Experts say there has been hardly any initiative to press for the country’s compensation claim to get the exploration company responsible to meet it
Moulvibazar district map
Sixteen years after the devastating Magruchhara gas-field blowout, Bangladesh has yet to receive any compensation for the environmental damages that occurred in the explosion.
Experts say there has been hardly any initiative to press for the country’s compensation claim to get the exploration company responsible to meet it.
At the time of the incident, Magurchhara was being explored by US company Occidental. The fields were later handed over to Unocol, then Chevron.
Failure to get compensation “happened because of negligence by the environment and forest ministry, as well as Petrobangla.
Both failed to make a strong case for what we rightfully deserve,” said Professor Anu Muhammad of Jahangirnagar University.
On June 14, 1997, an explosion occurred at a Moulvibazar gas field (well-1) in Magurchhara Reserve Forest, causing massive environmental damages and the loss of about 6.9bn cubic metres of gas.
After the incident, the Ministry of Environment and Forest (MoEF) claimed Tk6.09bn as compensation for the destruction of forest resources, which Occidental has not yet paid.
However, Occidental estimated the losses at only Tk2.96m worth of resources.
Later, the company claimed to have spent over Tk397m to compensate for the devastation of transportation, utilities, the local community and tea estates wrought by the explosion.
Difference of opinion
According to sources, in the aftermath of the explosion, the government allegedly signed a supplementary contract with Occidental to receive an additional 5% of the gas explored under the Production Sharing Contract (PSC).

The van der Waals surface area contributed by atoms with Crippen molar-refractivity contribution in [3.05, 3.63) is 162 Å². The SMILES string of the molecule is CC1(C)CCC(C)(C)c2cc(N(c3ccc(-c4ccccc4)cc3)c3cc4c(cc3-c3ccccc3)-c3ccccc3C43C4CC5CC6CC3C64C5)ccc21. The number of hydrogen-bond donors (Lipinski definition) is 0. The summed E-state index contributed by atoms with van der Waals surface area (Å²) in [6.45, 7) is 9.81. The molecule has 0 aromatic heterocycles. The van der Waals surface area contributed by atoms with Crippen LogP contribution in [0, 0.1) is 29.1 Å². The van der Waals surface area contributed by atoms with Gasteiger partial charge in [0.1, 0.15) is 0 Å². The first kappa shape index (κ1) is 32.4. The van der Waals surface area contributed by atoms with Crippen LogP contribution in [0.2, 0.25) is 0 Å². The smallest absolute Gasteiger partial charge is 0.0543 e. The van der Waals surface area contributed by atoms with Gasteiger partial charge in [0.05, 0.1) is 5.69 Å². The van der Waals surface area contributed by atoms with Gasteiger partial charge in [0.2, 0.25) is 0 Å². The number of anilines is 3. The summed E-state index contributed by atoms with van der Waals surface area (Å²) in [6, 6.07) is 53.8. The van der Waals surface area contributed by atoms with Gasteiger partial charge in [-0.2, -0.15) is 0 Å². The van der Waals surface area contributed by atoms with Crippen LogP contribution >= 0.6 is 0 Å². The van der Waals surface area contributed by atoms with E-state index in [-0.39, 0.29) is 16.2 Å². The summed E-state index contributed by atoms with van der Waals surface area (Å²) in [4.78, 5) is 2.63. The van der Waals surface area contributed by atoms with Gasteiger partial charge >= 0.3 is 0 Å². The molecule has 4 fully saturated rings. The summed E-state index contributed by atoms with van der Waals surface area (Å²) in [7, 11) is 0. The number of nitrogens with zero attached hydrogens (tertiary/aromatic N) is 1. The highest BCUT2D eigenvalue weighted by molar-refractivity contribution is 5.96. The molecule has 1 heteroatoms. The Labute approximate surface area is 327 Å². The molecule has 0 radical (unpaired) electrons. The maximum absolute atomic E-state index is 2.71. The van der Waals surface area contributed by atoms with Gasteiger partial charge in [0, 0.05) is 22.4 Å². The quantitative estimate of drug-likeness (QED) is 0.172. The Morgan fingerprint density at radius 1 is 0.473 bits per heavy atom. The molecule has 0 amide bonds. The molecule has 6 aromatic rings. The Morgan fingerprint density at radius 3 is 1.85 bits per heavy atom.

However, Anu said the contract served to weaken the MoEF’s claim to compensation.
“It is a tricky deal, as obtaining the additional amount of gas will depend on the availability of new gas reserves, not on existing ones being explored in Moulvibazar,” he said.
Mohammad Imamuddin, director of PSC, ruled out the allegation of secret deal-signing with Occidental, and said people are trying to destabilise the energy sector by making wild remarks.
He countered the compensation claim by MoEF for environmental losses in the blowout, laying bare the difference of opinions between MoEF and Petrobangla.
“The compensation claim by MoEF is totally ridiculous, as such an incident is not a regular phenomenon and occurs only rarely,” he said.
However, compensation for such environmental damages from a gas blowout is not without precedent.
In 2011, an Ecuadorian court ruled against Chevron after it caused massive environmental damages in Ecuador’s Amazon rainforest.
The court ordered the exploration company to pay $19bn dollars for its destructive operations in the jungle during 1964-1990.
The Magruchhara gas field is currently being explored by Chevron, after it was handed over to the latter via Unocol from Occidental. Chevron explores around 1.8m cubic metres of natural gas daily from various fields in Moulvibazar.
In 1997, Bangladesh Environmentalist Lawyer’s Association (Bela) filed a writ petition to the High Court against Occidental along with the related agencies of the government, seeking legal intervention in the matter.
Syeda Rizwana Hasan, executive director of Bela, said there has been no headway because of the lack of cooperation between government offices, and their negligence.
The petition also failed to get a court notice with necessary guidelines on the matter, she said.